B Page -- May 28, 2010

NCAA Track Nationals ...

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Also in yesterday’s preliminary races in the first of three days of the NCAA Division III National Track and Field Championships, Heidelberg had two young men on its 400 relay team who were opponents in the Lake Erie League in high school, Elyria grad Julius Higginbotham and Admiral King alum Paris Hilliard.


“This is great that Paris and I and the rest of our teammates were able to get to the national level and get it to be so close to home,” said Higginbotham, also an all-league performer in football for the Student Princes. “Division III does not get much play, but when we can get to the national level, people start taking notice. It helped get some friends and family out to the meet today.”

Listen to interview of Julius Higginbotham and Paris Hilliard conducted Norm Weber by clicking on link below and downloading



Although they finished fourth in their heat and their time was better than two teams that did qualify (heat winners automatically qualify regardless of time), the Berg did not make it through the prelims and to the finals.


“We did have a little bit of a troubling exchange between the first and second legs but we still ran our best,” said Hilliard. “It did give us some extra adrenalin being close to home for a national meet and having friends here to watch us. We don’t get to compete often around the Cleveland area, so it is great to do it in a national meet.”


Higginbotham also attained All-American status by taking sixth in the long jump yesterday.

Listen to interview of Kevin Phipps conducted Norm Weber by clicking on link below and downloading



Host Baldwin-Wallace was able to claim an All-American on the first day of events with Kevin Phipps talking fifth in the hammer throw.



“I am always going to want more than what I got, but I cannot complain about getting up on the podium in front of all my friends here at a national championship like this,” said Phipps. “I could have thrown better but I appreciated how well the guys ahead of me threw today. It was great going up against competition like that and at this level on my home course.”


Broadview Heights native and Brecksville-Broadview High alumna Sharon Rymut had a free trip back home from Delaware in qualifying in the hammer throw for Ohio Wesleyan. Since she just graduated and will begin her Master’s/PhD program in pharmacology shortly at Case Reserve in the fall, the path to the county fairgrounds for the event put her right about where she needs to be at this point in her life.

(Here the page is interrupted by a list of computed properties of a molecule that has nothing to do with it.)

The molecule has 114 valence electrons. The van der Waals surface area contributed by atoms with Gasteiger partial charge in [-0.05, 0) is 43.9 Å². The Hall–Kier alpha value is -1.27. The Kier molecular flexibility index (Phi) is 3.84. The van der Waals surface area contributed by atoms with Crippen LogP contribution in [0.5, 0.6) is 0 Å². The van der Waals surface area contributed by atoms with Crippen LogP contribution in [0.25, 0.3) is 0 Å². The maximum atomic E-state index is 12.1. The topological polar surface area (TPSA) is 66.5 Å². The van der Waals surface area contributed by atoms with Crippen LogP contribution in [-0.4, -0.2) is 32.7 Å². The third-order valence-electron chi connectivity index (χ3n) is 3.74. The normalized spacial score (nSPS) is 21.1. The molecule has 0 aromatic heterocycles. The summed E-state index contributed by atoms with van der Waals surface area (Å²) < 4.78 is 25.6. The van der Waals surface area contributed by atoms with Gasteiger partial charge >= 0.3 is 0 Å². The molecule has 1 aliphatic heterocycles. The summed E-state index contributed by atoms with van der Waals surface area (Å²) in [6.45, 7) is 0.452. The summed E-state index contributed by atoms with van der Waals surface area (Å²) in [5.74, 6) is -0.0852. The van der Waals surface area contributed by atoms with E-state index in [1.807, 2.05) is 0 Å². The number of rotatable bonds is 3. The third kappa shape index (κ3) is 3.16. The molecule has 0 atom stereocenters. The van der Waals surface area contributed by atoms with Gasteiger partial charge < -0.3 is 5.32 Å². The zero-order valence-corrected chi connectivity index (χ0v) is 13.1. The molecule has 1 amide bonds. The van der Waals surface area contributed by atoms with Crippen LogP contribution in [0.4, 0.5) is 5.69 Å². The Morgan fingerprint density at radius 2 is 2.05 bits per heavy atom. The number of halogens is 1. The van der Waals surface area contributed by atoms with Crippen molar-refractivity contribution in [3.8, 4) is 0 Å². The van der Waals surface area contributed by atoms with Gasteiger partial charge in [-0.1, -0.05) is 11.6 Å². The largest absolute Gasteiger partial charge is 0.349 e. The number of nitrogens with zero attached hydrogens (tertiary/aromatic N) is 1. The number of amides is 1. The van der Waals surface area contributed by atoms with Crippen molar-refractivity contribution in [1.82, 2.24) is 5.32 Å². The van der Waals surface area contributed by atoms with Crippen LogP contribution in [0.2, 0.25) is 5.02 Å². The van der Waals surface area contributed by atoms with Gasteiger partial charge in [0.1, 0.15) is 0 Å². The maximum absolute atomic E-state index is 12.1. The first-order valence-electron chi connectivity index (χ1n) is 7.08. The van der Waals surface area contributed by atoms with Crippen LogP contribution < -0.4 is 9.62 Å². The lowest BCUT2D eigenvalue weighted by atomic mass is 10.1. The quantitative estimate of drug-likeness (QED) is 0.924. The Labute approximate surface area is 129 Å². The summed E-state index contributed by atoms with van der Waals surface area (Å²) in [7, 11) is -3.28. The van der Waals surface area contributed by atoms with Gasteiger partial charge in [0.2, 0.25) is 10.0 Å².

[ Sharon Rymut ]


Listen to interview of Sharon Rymut conducted Norm Weber by clicking on link below and downloading



In preliminary throws, Rymut came in seeded 15th and finished 16th,   ,missing the cut for the finals.


“I am not disappointed at all with where I finished,” Rymut said. “I did not have high expectations; just making it to nationals in this event was thrilling. That it was right down the street from where I grew up made it even more exciting. I have competed in events at Division III colleges around Cleveland so I knew what to expect.


“I had never tried this event until I got to Ohio Wesleyan since it is not offered in high school. Even throughout my college career, the discus has been my best event of the three I competed in, so making it in this event to the national level puts a good cap on my college career.”


Rymut’s teammate, Kyle Faris from Olmsted Falls, will be competing in the shot put today. Phipps also qualified in the discus and will throw again tomorrow.


“The disc has always been my best event, but the hammer is getting there even though I have been doing it for only three years,” Phipps said.

Listen to interview of Steve Price conducted Norm Weber by clicking on link below and downloading


 Steve Price

North Olmsted native Steve Price had a busy day yeserday and be as busy today competing for B-W in decathlon, which completed the first pentathlon of two yesterday, leaving Price in position to place and attain All American status by the end of the day today.